When you are working on a construction or remodeling project, many decisions will need to be made. You may need many different professionals to provide services for you. Often that means hiring electricians, plumbers, and other contractors to do the work, but it is usually easier to hire one person, a general contractor, to handle and coordinate all the work for you.
Hiring a General Contractor
Before you hire a general contractor for your project, you need to decide if you need one or not. A project that only requires a carpenter and maybe a painter could be easy to handle yourself, but if you need to hire plumbers, electricians, painters, and other specialty contractors, you can start to become overwhelmed.
The general contractor can not only find and hire the right people for the project, but they will also coordinate the timing of each contractor's arrival on the job so that the work can get done without all the subcontractors being in others' way. This timing or coordination can make the project preceded much smoother. When everything is done at the right time, it can reduce delays.
Often the project can be completed early if you have a good contractor.
Purchasing and Scheduling Materials
Another function of the general contractor on your job is to coordinate the purchase and delivery of materials to the job site. If the materials are not on-site, but the subcontractors are, the subcontractor can not complete the work, and you can lose a lot of time.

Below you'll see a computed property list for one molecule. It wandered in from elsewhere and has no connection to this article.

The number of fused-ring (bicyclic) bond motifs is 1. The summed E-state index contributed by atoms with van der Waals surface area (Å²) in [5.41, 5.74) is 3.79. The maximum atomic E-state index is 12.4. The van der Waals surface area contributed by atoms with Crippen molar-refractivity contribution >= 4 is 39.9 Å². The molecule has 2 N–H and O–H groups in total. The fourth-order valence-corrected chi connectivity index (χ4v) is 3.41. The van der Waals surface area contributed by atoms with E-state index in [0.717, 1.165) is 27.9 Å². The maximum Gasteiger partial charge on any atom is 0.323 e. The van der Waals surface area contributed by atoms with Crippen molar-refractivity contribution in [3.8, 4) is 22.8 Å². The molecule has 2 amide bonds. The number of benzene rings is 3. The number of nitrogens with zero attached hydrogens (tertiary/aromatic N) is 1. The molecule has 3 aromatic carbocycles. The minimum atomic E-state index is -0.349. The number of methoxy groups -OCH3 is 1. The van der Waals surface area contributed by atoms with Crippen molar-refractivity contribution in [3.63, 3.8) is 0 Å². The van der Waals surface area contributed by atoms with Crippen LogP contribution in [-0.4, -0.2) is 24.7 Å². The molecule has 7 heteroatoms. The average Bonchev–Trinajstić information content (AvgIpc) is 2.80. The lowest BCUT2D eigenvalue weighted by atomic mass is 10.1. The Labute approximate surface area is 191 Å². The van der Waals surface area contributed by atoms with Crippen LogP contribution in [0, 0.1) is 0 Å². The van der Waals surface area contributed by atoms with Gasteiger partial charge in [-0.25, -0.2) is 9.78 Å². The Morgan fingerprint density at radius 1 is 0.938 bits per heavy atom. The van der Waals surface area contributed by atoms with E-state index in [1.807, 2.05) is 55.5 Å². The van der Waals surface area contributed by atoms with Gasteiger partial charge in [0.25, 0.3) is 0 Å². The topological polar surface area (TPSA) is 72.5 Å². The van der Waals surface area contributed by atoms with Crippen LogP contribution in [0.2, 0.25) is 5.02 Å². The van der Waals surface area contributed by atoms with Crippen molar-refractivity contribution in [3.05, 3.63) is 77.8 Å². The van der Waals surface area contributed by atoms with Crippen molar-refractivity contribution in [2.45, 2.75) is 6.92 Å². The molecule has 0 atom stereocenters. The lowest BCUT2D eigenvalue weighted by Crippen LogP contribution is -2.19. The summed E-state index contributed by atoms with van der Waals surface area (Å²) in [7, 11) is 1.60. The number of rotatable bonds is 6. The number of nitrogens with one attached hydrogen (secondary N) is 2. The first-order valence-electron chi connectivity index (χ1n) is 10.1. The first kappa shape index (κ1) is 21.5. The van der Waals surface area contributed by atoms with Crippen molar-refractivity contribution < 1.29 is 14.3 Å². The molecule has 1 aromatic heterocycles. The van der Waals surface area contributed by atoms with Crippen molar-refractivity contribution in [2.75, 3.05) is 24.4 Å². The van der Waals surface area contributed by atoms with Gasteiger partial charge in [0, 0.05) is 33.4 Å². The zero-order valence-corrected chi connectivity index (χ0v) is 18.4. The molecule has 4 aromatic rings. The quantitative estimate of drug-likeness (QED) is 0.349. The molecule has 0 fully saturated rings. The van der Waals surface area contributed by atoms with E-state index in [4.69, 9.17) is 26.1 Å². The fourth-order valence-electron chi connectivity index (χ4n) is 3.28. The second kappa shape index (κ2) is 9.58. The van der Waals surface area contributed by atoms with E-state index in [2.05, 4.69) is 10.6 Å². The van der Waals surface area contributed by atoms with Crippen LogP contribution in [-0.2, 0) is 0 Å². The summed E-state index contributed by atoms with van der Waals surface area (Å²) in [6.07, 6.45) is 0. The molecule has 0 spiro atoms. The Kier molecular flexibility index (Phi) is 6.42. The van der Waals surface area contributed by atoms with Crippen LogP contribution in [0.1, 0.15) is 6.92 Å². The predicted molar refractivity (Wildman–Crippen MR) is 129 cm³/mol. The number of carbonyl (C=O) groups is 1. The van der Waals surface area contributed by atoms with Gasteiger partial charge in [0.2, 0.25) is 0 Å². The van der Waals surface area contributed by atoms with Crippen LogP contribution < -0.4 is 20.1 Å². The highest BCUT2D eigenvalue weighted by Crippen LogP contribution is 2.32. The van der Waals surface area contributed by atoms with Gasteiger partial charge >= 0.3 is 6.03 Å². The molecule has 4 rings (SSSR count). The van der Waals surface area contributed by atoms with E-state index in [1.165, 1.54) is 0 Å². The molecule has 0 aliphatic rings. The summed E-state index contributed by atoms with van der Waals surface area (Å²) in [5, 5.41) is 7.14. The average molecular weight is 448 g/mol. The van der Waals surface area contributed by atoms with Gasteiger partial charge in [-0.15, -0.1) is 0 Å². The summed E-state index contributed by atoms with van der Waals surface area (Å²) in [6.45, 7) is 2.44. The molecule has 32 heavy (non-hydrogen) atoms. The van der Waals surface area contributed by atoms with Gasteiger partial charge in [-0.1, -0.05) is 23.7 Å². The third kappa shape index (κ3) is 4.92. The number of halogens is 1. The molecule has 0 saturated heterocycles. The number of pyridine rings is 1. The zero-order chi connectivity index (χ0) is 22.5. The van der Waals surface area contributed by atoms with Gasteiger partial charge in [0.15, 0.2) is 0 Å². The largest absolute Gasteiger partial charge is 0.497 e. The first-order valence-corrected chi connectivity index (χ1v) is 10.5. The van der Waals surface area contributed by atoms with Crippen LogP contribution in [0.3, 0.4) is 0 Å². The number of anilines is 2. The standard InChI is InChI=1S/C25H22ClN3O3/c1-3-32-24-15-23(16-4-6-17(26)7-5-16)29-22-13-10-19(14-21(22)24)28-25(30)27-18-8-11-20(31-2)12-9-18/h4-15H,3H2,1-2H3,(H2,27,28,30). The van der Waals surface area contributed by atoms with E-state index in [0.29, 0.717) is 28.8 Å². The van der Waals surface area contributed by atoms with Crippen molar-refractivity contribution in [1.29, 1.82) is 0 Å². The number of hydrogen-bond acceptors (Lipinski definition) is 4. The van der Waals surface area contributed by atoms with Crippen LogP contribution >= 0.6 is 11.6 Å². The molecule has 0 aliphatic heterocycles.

Some subcontractors provide their materials, but the general contractor needs to make sure the right material is available before the subcontractor needs it in cases where they don't. It is also vital that the general contractor communicates with you anytime a material option exists. A color, texture, or type of material that requires choices should be run by you before the general contractor makes any purchases.
Working With Building Inspectors
The general contractor you hire for your project needs to understand all aspects of construction, plumbing, and electrical work to interact with the building inspector and relay information to the subcontractors if changes in the work need to be made.
A GC that understands the building code can often spot issues before the inspection occurs and get the problem resolved so that the building inspection goes smoothly. Usually, that means knowing the code, but not always doing the work. Most general contractors are on-site to ensure work is progressing, but they are doing a limited amount of the actual construction on the project in many cases.Share